First major trials in white-collar scandals set to open today

Monday, September 29, 2003

NEW YORK -- One defendant is an ex-CEO whose alleged greed came to symbolize the scandals that have wracked Wall Street. The other is a former banking star accused of ordering key documents destroyed.

Former Tyco chief Dennis Kozlowski and banker Frank Quattrone go on trial today less than a block apart in lower Manhattan in the first major trials since white-collar corruption erupted in the headlines last year.

And while the charges against each man are different -- Kozlowski is accused of grand larceny, Quattrone of obstruction of justice -- both trials will be watched closely by the financial community.

"The investing public feels like it has been trampled on by Wall Street," says Christopher J. Bebel, a former Justice Department prosecutor. "And it has a thirst for vengeance that has not been quenched at this point."

Kozlowski and former Tyco financial chief Mark Swartz, who will be tried with him, are accused of turning the conglomerate into their personal piggy bank, looting it to the tune of $600 million.

Reports after Kozlowski was charged last September showed he spent company money at will on high art and furniture -- from a $6,000 shower curtain to a $15,000 antique umbrella stand.

In one well-known incident, Tyco picked up half the tab for a $2-million birthday party for Kozlowski's wife in Italy that featured musician Jimmy Buffet and an ice sculpture of Michelangelo's David.

Besides lavish salaries and perks, Kozlowski and Swartz arranged to be paid $84 million in unauthorized bonuses, Manhattan prosecutors say.

The pair are expected to argue that the millions they are accused of stealing were actually loans and bonuses approved by the board and disclosed to outside auditors.

The key to acquittal will be convincing a jury that the board knew about the compensation, and that Kozlowski worked hard to improve Tyco and deserved the pay, said Robert D. Zatorski, a former New Jersey white-collar crime prosecutor.

"You have to show that he, in fact, deserved the accouterments of wealth," Zatorski said. "There's a big difference between being wealthy and being a criminal."

The trial, at state Supreme Court in Manhattan, is expected to last several months. Kozlowski, 56, and Swartz, 43, could each get 30 years in jail if convicted on grand larceny and other lesser counts.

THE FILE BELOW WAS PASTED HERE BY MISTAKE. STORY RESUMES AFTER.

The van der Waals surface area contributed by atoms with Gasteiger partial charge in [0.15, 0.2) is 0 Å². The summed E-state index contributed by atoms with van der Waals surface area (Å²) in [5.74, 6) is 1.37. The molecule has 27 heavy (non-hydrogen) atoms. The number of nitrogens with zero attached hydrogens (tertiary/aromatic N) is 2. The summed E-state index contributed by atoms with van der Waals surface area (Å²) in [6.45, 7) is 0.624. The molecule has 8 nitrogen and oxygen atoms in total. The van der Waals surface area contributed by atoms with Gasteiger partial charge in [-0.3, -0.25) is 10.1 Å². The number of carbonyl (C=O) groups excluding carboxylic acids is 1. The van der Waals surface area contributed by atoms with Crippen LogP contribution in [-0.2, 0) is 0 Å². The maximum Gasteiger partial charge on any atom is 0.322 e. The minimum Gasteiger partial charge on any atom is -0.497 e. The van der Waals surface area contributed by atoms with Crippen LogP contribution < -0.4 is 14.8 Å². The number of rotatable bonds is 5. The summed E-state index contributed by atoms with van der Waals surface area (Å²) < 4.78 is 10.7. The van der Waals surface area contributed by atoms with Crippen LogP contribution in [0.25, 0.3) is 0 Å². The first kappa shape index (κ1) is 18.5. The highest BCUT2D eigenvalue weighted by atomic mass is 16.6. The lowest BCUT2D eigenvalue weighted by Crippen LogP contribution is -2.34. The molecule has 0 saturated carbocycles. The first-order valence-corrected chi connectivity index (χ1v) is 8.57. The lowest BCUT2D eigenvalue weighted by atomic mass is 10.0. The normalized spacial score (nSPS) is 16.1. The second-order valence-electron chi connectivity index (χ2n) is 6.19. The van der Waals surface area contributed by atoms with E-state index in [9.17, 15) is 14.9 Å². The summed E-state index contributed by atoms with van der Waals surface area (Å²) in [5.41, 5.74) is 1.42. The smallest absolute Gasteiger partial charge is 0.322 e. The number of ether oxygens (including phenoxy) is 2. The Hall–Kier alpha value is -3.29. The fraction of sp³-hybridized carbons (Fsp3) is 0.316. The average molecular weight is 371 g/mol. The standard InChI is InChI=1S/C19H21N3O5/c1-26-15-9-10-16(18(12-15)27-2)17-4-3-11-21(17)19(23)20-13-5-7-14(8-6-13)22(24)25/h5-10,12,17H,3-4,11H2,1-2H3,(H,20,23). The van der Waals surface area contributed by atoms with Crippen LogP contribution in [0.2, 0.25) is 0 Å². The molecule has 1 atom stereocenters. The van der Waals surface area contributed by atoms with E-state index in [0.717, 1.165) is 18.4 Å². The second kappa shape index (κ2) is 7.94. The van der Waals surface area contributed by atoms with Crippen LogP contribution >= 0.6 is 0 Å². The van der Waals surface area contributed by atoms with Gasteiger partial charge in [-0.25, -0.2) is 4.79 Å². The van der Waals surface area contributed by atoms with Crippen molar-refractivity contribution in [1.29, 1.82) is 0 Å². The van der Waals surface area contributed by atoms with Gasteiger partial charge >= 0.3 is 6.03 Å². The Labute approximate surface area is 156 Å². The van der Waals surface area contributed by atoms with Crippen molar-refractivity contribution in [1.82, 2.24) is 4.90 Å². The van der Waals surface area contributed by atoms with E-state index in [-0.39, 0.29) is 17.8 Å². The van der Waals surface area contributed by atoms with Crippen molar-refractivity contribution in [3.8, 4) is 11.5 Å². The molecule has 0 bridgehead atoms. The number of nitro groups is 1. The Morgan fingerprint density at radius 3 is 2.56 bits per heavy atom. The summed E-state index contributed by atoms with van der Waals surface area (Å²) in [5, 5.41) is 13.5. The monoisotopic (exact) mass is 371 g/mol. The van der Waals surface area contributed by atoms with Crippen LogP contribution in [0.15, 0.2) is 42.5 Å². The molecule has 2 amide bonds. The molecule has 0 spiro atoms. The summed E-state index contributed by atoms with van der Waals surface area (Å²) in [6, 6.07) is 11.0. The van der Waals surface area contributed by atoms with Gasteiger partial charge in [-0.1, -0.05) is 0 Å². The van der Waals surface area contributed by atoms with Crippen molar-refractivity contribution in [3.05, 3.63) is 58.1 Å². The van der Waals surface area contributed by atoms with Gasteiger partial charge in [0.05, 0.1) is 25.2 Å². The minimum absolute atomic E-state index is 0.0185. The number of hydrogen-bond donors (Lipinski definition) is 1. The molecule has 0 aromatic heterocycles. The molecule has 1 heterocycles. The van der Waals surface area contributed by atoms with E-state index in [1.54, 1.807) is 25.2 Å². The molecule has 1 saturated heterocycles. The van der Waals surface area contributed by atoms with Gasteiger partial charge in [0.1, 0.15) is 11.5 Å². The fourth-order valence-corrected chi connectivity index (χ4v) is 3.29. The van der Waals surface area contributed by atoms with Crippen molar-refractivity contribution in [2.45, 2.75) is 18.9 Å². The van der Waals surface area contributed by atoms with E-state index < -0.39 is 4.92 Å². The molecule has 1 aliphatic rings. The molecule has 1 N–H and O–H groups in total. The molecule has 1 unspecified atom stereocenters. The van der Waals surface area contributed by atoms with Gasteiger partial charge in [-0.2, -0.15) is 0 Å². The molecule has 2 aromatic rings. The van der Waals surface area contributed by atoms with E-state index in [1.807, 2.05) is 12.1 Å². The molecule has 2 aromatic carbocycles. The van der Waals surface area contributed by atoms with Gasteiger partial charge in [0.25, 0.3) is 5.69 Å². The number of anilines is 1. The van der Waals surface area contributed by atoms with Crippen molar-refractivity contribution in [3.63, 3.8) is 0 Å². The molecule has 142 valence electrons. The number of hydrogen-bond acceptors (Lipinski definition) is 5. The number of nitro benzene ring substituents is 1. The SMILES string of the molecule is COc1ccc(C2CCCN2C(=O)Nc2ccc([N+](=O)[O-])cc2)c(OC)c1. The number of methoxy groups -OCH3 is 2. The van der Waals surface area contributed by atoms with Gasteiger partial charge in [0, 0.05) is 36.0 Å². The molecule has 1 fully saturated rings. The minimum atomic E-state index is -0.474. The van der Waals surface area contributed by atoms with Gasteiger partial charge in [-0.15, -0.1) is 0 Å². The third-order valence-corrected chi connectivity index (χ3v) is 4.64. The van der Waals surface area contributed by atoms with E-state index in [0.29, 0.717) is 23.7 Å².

The Quattrone obstruction trial, just down the street at a federal courthouse in lower Manhattan, features fairly simple evidence and is expected to last only two to three weeks.

Quattrone was a highly influential investment banker at Credit Suisse First Boston during the 1990s. At the height of the dot-com boom, he was paid tens of millions of dollars a year to help take technology companies public.

He is accused of encouraging CSFB employees to get rid of documents that were being sought by a grand jury and regulators looking into how CSFB doled out shares of initial public offerings.

The government says Quattrone deliberately obstructed justice on Dec. 5, 2000, when he distributed an e-mail proposed by one of his subordinates that urged workers to "catch up on file cleaning before the holidays."

Quattrone attached his own note at the top: "I strongly advise you to follow these procedures."

The trick for prosecutors will be proving criminal intent. Quattrone insists he did not know the documents were being sought by investigators, and that he was following CSFB policy on getting rid of old files.

"Only prosecutors who see the world through dirty windows would take a one-sentence e-mail supporting company policy and turn it into a federal criminal case," defense attorney John W. Keker said in April, when Quattrone was charged.

To win their case, prosecutors must portray Quattrone as a man who was arrogant, under incredible stress and defiant of government investigators, Bebel said.

"The government's challenge will be to bring those cold, bland, corporate-speak instructions to life," he said.

Quattrone, 47, has pleaded innocent. He faces 25 years in prison if convicted on all counts -- two of obstruction, one of witness tampering -- but would likely get far less under federal sentencing guidelines.

Other major white-collar trials loom early next year, all springing from the wave of corporate investigations and scandals that broke last summer, including former executives of WorldCom Inc. and Adelphia Communications Corp.

In Harrisburg, Pa., former Rite Aid Corp. executive Franklin C. Brown is scheduled to face trial Monday on federal criminal charges of fraud and conspiracy.

The former general counsel and vice chairman is accused of conspiring to inflate the company's financial statements during the late 1990s, a period when the company's stock soared. In 2000, the company restated its net earnings downward by $1.6 billion. Several other former Rite Aid top managers have pleaded guilty to criminal charges.

In the highest-profile case, jury selection is set Jan. 12 in the trial of style maven Martha Stewart, accused of lying to investigators about the circumstances of her sale of ImClone Systems stock in 2001.

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